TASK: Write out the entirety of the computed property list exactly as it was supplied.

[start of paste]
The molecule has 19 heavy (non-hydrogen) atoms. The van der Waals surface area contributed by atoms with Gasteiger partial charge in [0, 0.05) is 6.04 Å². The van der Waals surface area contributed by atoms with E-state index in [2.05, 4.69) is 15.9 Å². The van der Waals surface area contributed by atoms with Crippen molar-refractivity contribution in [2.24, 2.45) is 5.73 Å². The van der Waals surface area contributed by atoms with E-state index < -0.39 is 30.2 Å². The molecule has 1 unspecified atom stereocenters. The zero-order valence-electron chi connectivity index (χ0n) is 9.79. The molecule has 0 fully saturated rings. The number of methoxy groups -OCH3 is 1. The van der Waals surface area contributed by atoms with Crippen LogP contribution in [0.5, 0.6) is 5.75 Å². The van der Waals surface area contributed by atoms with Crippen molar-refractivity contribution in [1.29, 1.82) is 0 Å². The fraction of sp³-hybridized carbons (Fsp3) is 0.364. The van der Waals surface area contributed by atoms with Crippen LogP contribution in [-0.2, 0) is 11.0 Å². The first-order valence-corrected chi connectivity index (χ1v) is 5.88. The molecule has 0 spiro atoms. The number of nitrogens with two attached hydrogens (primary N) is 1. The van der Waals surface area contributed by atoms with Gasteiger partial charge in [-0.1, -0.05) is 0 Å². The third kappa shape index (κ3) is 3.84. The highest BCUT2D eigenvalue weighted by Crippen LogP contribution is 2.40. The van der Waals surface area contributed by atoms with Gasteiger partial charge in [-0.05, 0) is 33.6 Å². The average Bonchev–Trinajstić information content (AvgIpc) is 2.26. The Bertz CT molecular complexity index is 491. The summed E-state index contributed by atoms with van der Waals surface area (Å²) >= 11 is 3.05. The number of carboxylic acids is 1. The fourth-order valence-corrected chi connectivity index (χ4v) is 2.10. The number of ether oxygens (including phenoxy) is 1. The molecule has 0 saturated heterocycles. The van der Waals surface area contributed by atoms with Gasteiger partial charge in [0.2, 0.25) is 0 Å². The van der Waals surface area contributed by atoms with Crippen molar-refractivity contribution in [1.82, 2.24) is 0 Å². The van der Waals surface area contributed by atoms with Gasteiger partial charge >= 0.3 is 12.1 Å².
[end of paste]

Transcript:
The molecule has 19 heavy (non-hydrogen) atoms. The van der Waals surface area contributed by atoms with Gasteiger partial charge in [0, 0.05) is 6.04 Å². The van der Waals surface area contributed by atoms with E-state index in [2.05, 4.69) is 15.9 Å². The van der Waals surface area contributed by atoms with Crippen molar-refractivity contribution in [2.24, 2.45) is 5.73 Å². The van der Waals surface area contributed by atoms with E-state index < -0.39 is 30.2 Å². The molecule has 1 unspecified atom stereocenters. The zero-order valence-electron chi connectivity index (χ0n) is 9.79. The molecule has 0 fully saturated rings. The number of methoxy groups -OCH3 is 1. The van der Waals surface area contributed by atoms with Crippen LogP contribution in [0.5, 0.6) is 5.75 Å². The van der Waals surface area contributed by atoms with Crippen molar-refractivity contribution in [1.29, 1.82) is 0 Å². The fraction of sp³-hybridized carbons (Fsp3) is 0.364. The van der Waals surface area contributed by atoms with Crippen LogP contribution in [-0.2, 0) is 11.0 Å². The first-order valence-corrected chi connectivity index (χ1v) is 5.88. The molecule has 0 spiro atoms. The number of nitrogens with two attached hydrogens (primary N) is 1. The van der Waals surface area contributed by atoms with Gasteiger partial charge in [-0.1, -0.05) is 0 Å². The third kappa shape index (κ3) is 3.84. The highest BCUT2D eigenvalue weighted by Crippen LogP contribution is 2.40. The van der Waals surface area contributed by atoms with Gasteiger partial charge in [-0.05, 0) is 33.6 Å². The average Bonchev–Trinajstić information content (AvgIpc) is 2.26. The Bertz CT molecular complexity index is 491. The summed E-state index contributed by atoms with van der Waals surface area (Å²) >= 11 is 3.05. The number of carboxylic acids is 1. The fourth-order valence-corrected chi connectivity index (χ4v) is 2.10. The number of ether oxygens (including phenoxy) is 1. The molecule has 0 saturated heterocycles. The van der Waals surface area contributed by atoms with Gasteiger partial charge in [0.2, 0.25) is 0 Å². The van der Waals surface area contributed by atoms with Crippen molar-refractivity contribution in [1.82, 2.24) is 0 Å². The van der Waals surface area contributed by atoms with Gasteiger partial charge >= 0.3 is 12.1 Å².